Science: Mitochondrial Myopathies: Treatment Options Include Dietary Supplements and Exercise
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6 months ago
david 3.9k
@david_fe

Exercise as therapy is something we tend to overlook when discussing mitochondrial dysfunctions. As this article says:

Exercise is a particularly important modality in diagnosis as well as therapy.

Caveat: this article also says:

Mitochondrial myopathies are caused by genetic mutations that directly influence the functioning of the electron transport chain (ETC).

That's an oversimplification. In reality mitochondrial disorders encompass a large array of disorders whose onset can occur at any age. Glaucoma is, at least in part, a mitochondrial disorder. All glaucomas have a final common pathway of retinal ganglion cell death involving low-grade inflammation, oxidative damage, mitochondrial dysfunction, and glial hyperactivation.

The following article helps increase our understanding of mitochondrial dysfunction in glaucoma:

Mitochondrial myopathies: diagnosis, exercise intolerance, and treatment options - PubMed

Abstract

Mitochondrial myopathies are caused by genetic mutations that directly influence the functioning of the electron transport chain ("ETC"). It is estimated that 1 of 8000 people have pathology inducing mutations affecting mitochondrial function. Diagnosis often requires a multifaceted approach with measurements of serum lactate and pyruvate, urine organic acids, magnetic resonance spectroscopy (MRS), muscle histology and ultrastructure, enzymology, genetic analysis, and exercise testing.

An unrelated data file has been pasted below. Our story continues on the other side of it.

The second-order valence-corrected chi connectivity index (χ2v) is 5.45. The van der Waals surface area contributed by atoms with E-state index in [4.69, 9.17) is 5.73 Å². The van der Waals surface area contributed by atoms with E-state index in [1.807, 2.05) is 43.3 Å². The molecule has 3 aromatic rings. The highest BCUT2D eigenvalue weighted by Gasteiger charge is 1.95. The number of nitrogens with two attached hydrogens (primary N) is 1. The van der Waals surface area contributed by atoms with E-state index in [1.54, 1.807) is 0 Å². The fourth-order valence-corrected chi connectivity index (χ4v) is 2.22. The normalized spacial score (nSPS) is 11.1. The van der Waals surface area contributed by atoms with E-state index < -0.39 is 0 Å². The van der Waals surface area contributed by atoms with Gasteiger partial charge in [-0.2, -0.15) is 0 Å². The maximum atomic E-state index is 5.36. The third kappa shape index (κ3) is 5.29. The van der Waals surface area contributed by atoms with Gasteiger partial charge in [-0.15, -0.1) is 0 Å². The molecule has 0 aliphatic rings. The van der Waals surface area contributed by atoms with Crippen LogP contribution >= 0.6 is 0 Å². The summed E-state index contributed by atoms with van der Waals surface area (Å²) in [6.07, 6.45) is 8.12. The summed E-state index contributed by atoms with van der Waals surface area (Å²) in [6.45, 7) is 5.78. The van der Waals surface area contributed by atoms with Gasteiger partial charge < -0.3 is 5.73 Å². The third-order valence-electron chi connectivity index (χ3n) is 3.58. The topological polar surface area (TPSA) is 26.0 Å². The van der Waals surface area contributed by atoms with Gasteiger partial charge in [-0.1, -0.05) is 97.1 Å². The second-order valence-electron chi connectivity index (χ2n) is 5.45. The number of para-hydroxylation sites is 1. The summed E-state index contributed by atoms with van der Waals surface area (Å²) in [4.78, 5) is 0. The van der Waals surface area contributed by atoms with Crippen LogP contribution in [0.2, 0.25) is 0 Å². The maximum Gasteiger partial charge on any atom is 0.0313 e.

FitEyes note: a diagnosis of glaucoma implies some level of mitochondrial dysfunction.

The ubiquitous distribution of the mitochondria in the human body explains the multiple organ involvement. Exercise intolerance is a common but often an overlooked hallmark of mitochondrial myopathies. The muscle consequences of electron transport chain ("ETC") dysfunction include increased reliance on anaerobic metabolism (lactate generation, phosphocreatine degradation), enhanced free radical production, reduced oxygen extraction and electron flux through ETC, and mitochondrial proliferation or biogenesis.

Treatments have included:

  • antioxidants (vitamin E, alpha lipoic acid)
  • electron donors and acceptors (coenzyme Q10, riboflavin)
  • alternative energy sources (creatine monohydrate)
  • lactate reduction strategies (dichloroacetate)
  • exercise training.

Exercise is a particularly important modality in diagnosis as well as therapy.

Increased awareness of these disorders by exercise physiologists and sports medicine practitioners should lead to more accurate and more rapid diagnosis and the opportunity for therapy and genetic counseling.

dietary-supplements mitochondria exercise • 151 views
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